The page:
Bridge Response to EI

Fred Van Leeuwen
Education International 5 bd du Roi Albert II
1210 Brussels, BELGIUM
Fred.Vanleeuwen@ei-ie.org

7 June 2016

Dear Mr Leeuwen,

Thank you for your letter. We were equally appalled to discover that a gentleman was making his way into various school grounds falsely impersonating a senior Bridge International Academies staff member.

When we received word that an unknown foreign gentleman had visited a number of our academies under false pretense you can imagine our alarm and immediate fear for our pupils. We have a fiduciary responsibility to protect our children. Every parent expects that the school their children attend will protect their safety. Teachers also expect that the school at which they work will ensure that they are able to teach and lead their class without intervention.

Indeed Bridge has a civic duty to report any suspicious activity or any suspected criminal conduct to the authorities. It was the right thing to do for our academy staff to report suspicious activity to the police, and for our central team in Uganda to notify the police of this person’s whereabouts when known. It is up to the police to examine the nature of the allegations, the conduct of the person and the weight of the evidence provided by the complainant to determine whether an offence has been committed and to draft the appropriate charges. Curtis Riep introduced himself to our communities and to Bridge teachers as a Bridge employee and did not announce his intentions regarding his alleged research on Bridge.

Rather, he stated that he was a Bridge employee and needed to collect materials. These were direct lies. As the company had no knowledge of his true intentions, we had every right to issue a public notice and inform the police. Moreover, this is expected practice in both Uganda and Kenya, and is done by organizations in response to people claiming identities and authority that they do not have. That way the public is aware of the fraud and the organization cannot be liable for the fraudulent person’s statements or actions.

What would be a school’s response anywhere in the world to an unknown adult man repeatedly making his way onto school grounds and coming into close proximity with young children? I would hope that they too would sound the alarm to ensure that no harm befalls a pupil. Ugandan pupils should be afforded the same rights and protection.

Even if Mr. Riep’s intentions were noble, the means in which he undertook his studies were fraudulent and counter productive. The code of ethics in conducting research requires informed consent, and does not allow lying about a researcher’s identity. If the aim was objective research he ought to have approached the management of Bridge in Uganda and informed us, seeking our participation in the research, enabling us to support him and provide material and information that could have been of use. At a minimum, we are sure Education International is as appalled as we are that he lied about his identity on multiple occasions, and continued to lie about his identity even when questioned by teachers.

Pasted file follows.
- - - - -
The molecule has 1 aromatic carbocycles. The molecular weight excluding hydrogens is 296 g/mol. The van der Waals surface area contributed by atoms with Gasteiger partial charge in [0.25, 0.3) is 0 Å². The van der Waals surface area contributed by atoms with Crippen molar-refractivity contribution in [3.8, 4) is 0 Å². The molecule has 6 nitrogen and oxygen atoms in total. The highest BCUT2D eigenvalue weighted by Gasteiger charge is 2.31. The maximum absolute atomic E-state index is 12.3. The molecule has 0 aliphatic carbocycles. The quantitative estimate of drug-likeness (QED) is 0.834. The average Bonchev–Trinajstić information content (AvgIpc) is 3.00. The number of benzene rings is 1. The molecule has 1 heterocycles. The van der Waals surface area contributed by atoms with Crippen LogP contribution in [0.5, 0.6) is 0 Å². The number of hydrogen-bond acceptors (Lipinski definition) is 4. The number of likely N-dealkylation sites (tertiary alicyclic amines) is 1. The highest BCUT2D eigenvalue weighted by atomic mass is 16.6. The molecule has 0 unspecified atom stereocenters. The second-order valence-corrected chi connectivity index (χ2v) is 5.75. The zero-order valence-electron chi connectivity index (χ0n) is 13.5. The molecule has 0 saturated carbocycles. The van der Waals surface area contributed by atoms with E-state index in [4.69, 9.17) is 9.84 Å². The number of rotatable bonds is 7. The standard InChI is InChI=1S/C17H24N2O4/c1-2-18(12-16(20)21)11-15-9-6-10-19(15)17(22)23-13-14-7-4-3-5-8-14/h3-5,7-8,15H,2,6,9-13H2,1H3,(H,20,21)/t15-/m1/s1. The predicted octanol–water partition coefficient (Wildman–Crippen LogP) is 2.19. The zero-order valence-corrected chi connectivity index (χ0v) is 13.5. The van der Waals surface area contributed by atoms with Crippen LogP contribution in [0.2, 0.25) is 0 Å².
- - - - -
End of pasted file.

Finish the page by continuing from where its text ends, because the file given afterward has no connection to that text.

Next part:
We note with exasperation that in seeking to address this issue you have gone to great lengths in an attempt to bring Bridge into disrepute. In addressing the email to Bridge’s partners and regulators, especially from outside Uganda, you have clearly demonstrated that your motive in writing the email was not so much to seek clarification on the situation, but to cast the company in bad light. We did not publicly announce outside of Uganda that Education International’s researcher had broken the law as we did not think that all of EI should be held accountable for the fraudulent actions of one affiliated person.

The situation we find ourselves in should not be construed to imply that Bridge is not open to dialogue and rigorous research. We have engaged with researchers from Stanford, Harvard, the ADB, the World Bank, the IFC, and many others over the years. As a research-based organization ourselves, we find it imperative to openly evaluate our own work and to continually improve our services. We would welcome a more forward and collegial approach in which we would work together. Bridge welcomes constructive engagements with stakeholders in the education industry and this includes institutions such as Education International, which may be particularly keen to research institutional practices that are proving to support teachers in a way that benefits children’s development.

We hope that this misunderstanding can be set aside and that going forward Bridge and Education International will foster more constructive engagements intended to improve learning outcomes for Ugandan children and across the world.

Kind regards,

Shannon May
Co-Founder, Chief Strategy & Development Officer Bridge International Academies
Tulip House Nairobi, Kenya
shannon@bridgeinternationalacademies.com